The Effect of Sample Representativeness on Consumer Responses to Target Products
- Author(s): Li, Yuanrui
- Advisor(s): Kramer, Thomas
- et al.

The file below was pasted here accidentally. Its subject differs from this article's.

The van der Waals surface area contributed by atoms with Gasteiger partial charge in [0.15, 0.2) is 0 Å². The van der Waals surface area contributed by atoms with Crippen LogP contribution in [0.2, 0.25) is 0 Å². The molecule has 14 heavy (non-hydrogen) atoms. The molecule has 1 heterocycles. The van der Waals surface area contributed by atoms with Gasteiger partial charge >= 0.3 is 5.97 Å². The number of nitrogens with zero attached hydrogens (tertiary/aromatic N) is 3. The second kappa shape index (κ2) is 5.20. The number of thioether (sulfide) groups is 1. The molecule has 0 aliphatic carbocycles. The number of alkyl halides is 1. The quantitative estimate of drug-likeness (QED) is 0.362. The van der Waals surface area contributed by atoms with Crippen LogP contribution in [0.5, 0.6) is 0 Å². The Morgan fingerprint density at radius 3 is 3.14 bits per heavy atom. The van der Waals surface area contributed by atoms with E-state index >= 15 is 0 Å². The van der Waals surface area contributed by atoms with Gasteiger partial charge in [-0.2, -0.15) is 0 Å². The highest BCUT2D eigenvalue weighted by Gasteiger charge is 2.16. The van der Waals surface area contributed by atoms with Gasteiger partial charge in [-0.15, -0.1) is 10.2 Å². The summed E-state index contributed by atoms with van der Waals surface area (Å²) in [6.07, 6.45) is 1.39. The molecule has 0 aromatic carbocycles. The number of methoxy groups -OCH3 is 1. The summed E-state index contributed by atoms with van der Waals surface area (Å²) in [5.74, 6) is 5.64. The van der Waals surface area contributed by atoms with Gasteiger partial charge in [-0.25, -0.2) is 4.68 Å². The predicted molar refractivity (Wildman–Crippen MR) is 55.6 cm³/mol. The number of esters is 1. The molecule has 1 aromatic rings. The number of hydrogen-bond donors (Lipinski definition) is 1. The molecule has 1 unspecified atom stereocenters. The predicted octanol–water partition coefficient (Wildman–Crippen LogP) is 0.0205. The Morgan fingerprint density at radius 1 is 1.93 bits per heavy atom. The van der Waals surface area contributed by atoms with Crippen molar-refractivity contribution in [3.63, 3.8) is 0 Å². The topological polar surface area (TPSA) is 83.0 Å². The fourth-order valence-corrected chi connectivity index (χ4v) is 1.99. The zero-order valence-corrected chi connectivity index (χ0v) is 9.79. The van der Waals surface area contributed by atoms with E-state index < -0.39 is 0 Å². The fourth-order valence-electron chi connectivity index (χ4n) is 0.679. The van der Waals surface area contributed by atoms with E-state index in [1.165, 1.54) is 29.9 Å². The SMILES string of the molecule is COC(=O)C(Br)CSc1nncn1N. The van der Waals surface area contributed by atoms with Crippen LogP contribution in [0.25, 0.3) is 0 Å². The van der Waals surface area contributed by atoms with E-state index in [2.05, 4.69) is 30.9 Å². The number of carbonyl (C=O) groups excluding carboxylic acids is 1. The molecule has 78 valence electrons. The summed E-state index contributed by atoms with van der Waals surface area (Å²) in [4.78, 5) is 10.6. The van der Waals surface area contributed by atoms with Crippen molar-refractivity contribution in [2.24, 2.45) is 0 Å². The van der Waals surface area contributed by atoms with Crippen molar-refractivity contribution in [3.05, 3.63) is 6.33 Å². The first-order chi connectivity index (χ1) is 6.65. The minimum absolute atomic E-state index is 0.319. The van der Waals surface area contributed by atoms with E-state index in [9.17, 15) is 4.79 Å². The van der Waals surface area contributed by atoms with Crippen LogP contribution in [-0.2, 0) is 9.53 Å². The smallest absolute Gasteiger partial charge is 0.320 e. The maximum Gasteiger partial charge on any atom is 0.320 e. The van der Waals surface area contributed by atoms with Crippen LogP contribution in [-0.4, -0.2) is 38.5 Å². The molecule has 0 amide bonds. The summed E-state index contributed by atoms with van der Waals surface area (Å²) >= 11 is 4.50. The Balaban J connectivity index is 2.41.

Marketers often give consumers samples of products before consumers make decisions. However, in the marketplace, samples can be offered in many different forms. For example, to promote a cake, marketers could provide a slice of the cake or a mini version of the cake. To advocate for a software package, marketers could provide either a trial version with full features but for a limited time only, or a trial version with limited features but for a longer time period. Are all samples created equal? While previous literature has mainly focused on the general effect of samples, in this dissertation I examine how different types of sampling experiences influence consumer responses to target products. Particularly, I focus on how representative samples are of their target products, as it relates to how fundamentally consumers recognize and understand products. Normatively, high representative samples (e.g., a mini cake) should be more effective than low representative samples (e.g., a slice of a cake) in promoting target products, as high representativeness eases perceived uncertainty about target products. However, counter-intuitively, across a series of online and field experiments, I find that low representative samples actually lead to more favorable responses to target products as compared to high representative samples. The effect of sample representativeness on consumer responses to target products is driven by a differential level of satiation – high representative samples lead to a higher level of satiation. Moreover, I find that the effect of sample representativeness on consumer responses to target products is strengthened when need for cognition is low.